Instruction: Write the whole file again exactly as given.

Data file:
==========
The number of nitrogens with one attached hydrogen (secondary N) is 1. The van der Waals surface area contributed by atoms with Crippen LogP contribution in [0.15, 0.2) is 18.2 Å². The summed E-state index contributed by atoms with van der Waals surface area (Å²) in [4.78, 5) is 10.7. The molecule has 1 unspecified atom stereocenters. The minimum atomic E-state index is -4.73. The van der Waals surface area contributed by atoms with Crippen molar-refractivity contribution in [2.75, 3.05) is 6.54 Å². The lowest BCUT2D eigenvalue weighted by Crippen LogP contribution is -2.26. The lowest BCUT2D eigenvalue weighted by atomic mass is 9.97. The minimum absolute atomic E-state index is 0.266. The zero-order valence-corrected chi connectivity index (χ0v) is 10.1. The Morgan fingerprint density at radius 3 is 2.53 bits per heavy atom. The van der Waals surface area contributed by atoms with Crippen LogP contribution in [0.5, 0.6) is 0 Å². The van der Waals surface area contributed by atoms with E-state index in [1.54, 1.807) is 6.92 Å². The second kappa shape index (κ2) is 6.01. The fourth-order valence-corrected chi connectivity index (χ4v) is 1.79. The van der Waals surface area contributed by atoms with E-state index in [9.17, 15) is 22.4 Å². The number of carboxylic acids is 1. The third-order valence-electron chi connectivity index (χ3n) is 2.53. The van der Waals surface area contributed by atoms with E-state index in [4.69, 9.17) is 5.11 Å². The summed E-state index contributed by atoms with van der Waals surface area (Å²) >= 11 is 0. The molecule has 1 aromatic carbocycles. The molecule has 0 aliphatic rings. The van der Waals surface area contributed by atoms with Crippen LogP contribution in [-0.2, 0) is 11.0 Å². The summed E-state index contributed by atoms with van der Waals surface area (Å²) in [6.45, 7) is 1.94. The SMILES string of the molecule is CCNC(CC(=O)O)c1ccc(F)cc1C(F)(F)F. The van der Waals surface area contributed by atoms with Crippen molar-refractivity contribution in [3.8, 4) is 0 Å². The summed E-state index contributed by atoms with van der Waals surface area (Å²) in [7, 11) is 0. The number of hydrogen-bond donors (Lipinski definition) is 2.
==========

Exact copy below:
The number of nitrogens with one attached hydrogen (secondary N) is 1. The van der Waals surface area contributed by atoms with Crippen LogP contribution in [0.15, 0.2) is 18.2 Å². The summed E-state index contributed by atoms with van der Waals surface area (Å²) in [4.78, 5) is 10.7. The molecule has 1 unspecified atom stereocenters. The minimum atomic E-state index is -4.73. The van der Waals surface area contributed by atoms with Crippen molar-refractivity contribution in [2.75, 3.05) is 6.54 Å². The lowest BCUT2D eigenvalue weighted by Crippen LogP contribution is -2.26. The lowest BCUT2D eigenvalue weighted by atomic mass is 9.97. The minimum absolute atomic E-state index is 0.266. The zero-order valence-corrected chi connectivity index (χ0v) is 10.1. The Morgan fingerprint density at radius 3 is 2.53 bits per heavy atom. The van der Waals surface area contributed by atoms with Crippen LogP contribution in [0.5, 0.6) is 0 Å². The van der Waals surface area contributed by atoms with E-state index in [1.54, 1.807) is 6.92 Å². The second kappa shape index (κ2) is 6.01. The fourth-order valence-corrected chi connectivity index (χ4v) is 1.79. The van der Waals surface area contributed by atoms with E-state index in [9.17, 15) is 22.4 Å². The number of carboxylic acids is 1. The third-order valence-electron chi connectivity index (χ3n) is 2.53. The van der Waals surface area contributed by atoms with E-state index in [4.69, 9.17) is 5.11 Å². The summed E-state index contributed by atoms with van der Waals surface area (Å²) >= 11 is 0. The molecule has 1 aromatic carbocycles. The molecule has 0 aliphatic rings. The van der Waals surface area contributed by atoms with Crippen LogP contribution in [-0.2, 0) is 11.0 Å². The summed E-state index contributed by atoms with van der Waals surface area (Å²) in [6.45, 7) is 1.94. The SMILES string of the molecule is CCNC(CC(=O)O)c1ccc(F)cc1C(F)(F)F. The van der Waals surface area contributed by atoms with Crippen molar-refractivity contribution in [3.8, 4) is 0 Å². The summed E-state index contributed by atoms with van der Waals surface area (Å²) in [7, 11) is 0. The number of hydrogen-bond donors (Lipinski definition) is 2.